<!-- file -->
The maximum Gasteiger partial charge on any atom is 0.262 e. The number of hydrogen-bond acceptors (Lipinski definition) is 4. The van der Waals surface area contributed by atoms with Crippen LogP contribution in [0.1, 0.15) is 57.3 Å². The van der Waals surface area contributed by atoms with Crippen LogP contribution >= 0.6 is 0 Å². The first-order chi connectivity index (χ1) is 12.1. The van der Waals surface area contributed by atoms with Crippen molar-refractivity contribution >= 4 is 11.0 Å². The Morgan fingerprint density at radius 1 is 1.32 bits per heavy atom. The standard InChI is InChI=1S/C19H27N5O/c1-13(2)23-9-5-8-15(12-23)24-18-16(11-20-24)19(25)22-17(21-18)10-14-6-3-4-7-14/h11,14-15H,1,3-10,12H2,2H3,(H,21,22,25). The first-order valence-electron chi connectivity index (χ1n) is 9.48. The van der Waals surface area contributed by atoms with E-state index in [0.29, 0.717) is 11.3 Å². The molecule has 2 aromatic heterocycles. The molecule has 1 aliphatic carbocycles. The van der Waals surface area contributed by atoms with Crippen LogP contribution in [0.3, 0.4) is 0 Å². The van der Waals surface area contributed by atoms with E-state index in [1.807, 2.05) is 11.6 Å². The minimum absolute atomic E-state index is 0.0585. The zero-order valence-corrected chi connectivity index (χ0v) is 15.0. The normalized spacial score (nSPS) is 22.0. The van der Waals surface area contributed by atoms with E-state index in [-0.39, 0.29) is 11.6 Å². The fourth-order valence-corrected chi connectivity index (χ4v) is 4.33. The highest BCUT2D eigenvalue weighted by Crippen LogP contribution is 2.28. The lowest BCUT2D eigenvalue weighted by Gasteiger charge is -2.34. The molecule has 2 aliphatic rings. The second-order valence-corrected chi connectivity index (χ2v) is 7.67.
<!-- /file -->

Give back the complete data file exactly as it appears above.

The maximum Gasteiger partial charge on any atom is 0.262 e. The number of hydrogen-bond acceptors (Lipinski definition) is 4. The van der Waals surface area contributed by atoms with Crippen LogP contribution in [0.1, 0.15) is 57.3 Å². The van der Waals surface area contributed by atoms with Crippen LogP contribution >= 0.6 is 0 Å². The first-order chi connectivity index (χ1) is 12.1. The van der Waals surface area contributed by atoms with Crippen molar-refractivity contribution >= 4 is 11.0 Å². The Morgan fingerprint density at radius 1 is 1.32 bits per heavy atom. The standard InChI is InChI=1S/C19H27N5O/c1-13(2)23-9-5-8-15(12-23)24-18-16(11-20-24)19(25)22-17(21-18)10-14-6-3-4-7-14/h11,14-15H,1,3-10,12H2,2H3,(H,21,22,25). The first-order valence-electron chi connectivity index (χ1n) is 9.48. The van der Waals surface area contributed by atoms with E-state index in [0.29, 0.717) is 11.3 Å². The molecule has 2 aromatic heterocycles. The molecule has 1 aliphatic carbocycles. The van der Waals surface area contributed by atoms with Crippen LogP contribution in [0.3, 0.4) is 0 Å². The van der Waals surface area contributed by atoms with E-state index in [1.807, 2.05) is 11.6 Å². The minimum absolute atomic E-state index is 0.0585. The zero-order valence-corrected chi connectivity index (χ0v) is 15.0. The normalized spacial score (nSPS) is 22.0. The van der Waals surface area contributed by atoms with E-state index in [-0.39, 0.29) is 11.6 Å². The fourth-order valence-corrected chi connectivity index (χ4v) is 4.33. The highest BCUT2D eigenvalue weighted by Crippen LogP contribution is 2.28. The lowest BCUT2D eigenvalue weighted by Gasteiger charge is -2.34. The molecule has 2 aliphatic rings. The second-order valence-corrected chi connectivity index (χ2v) is 7.67.